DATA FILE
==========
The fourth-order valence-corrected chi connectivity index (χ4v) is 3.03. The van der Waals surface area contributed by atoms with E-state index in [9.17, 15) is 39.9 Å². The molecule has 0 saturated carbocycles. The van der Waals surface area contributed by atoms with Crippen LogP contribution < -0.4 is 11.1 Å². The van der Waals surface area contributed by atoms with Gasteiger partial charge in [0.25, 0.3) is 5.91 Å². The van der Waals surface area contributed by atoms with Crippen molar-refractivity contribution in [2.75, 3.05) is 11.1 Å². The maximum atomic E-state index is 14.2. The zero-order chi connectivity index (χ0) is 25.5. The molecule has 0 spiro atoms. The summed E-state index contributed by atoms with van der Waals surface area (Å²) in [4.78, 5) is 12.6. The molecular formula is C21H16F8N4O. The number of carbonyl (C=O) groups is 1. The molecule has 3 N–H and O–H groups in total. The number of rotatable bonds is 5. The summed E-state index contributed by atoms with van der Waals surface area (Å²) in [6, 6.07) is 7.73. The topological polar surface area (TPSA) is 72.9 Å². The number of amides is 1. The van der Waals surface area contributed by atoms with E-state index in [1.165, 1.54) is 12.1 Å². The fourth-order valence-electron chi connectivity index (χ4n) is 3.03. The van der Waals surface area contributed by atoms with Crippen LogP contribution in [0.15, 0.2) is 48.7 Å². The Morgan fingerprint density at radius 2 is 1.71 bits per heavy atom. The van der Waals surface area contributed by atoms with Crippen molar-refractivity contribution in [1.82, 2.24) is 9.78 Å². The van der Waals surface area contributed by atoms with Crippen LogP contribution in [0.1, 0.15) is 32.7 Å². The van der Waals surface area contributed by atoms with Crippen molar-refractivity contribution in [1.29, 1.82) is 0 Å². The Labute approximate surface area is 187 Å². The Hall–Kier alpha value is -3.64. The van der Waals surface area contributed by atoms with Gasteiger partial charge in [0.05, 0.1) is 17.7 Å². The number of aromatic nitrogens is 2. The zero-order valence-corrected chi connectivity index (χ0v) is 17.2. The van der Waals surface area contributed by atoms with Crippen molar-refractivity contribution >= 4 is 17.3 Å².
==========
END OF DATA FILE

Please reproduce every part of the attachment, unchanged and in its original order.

The fourth-order valence-corrected chi connectivity index (χ4v) is 3.03. The van der Waals surface area contributed by atoms with E-state index in [9.17, 15) is 39.9 Å². The molecule has 0 saturated carbocycles. The van der Waals surface area contributed by atoms with Crippen LogP contribution < -0.4 is 11.1 Å². The van der Waals surface area contributed by atoms with Gasteiger partial charge in [0.25, 0.3) is 5.91 Å². The van der Waals surface area contributed by atoms with Crippen molar-refractivity contribution in [2.75, 3.05) is 11.1 Å². The maximum atomic E-state index is 14.2. The zero-order chi connectivity index (χ0) is 25.5. The molecule has 0 spiro atoms. The summed E-state index contributed by atoms with van der Waals surface area (Å²) in [4.78, 5) is 12.6. The molecular formula is C21H16F8N4O. The number of carbonyl (C=O) groups is 1. The molecule has 3 N–H and O–H groups in total. The number of rotatable bonds is 5. The summed E-state index contributed by atoms with van der Waals surface area (Å²) in [6, 6.07) is 7.73. The topological polar surface area (TPSA) is 72.9 Å². The number of amides is 1. The van der Waals surface area contributed by atoms with E-state index in [1.165, 1.54) is 12.1 Å². The fourth-order valence-electron chi connectivity index (χ4n) is 3.03. The van der Waals surface area contributed by atoms with Crippen LogP contribution in [0.15, 0.2) is 48.7 Å². The Morgan fingerprint density at radius 2 is 1.71 bits per heavy atom. The van der Waals surface area contributed by atoms with Crippen molar-refractivity contribution in [1.82, 2.24) is 9.78 Å². The van der Waals surface area contributed by atoms with Crippen LogP contribution in [0.1, 0.15) is 32.7 Å². The van der Waals surface area contributed by atoms with Crippen molar-refractivity contribution in [1.29, 1.82) is 0 Å². The Labute approximate surface area is 187 Å². The Hall–Kier alpha value is -3.64. The van der Waals surface area contributed by atoms with Gasteiger partial charge in [0.05, 0.1) is 17.7 Å². The number of aromatic nitrogens is 2. The zero-order valence-corrected chi connectivity index (χ0v) is 17.2. The van der Waals surface area contributed by atoms with Crippen molar-refractivity contribution >= 4 is 17.3 Å².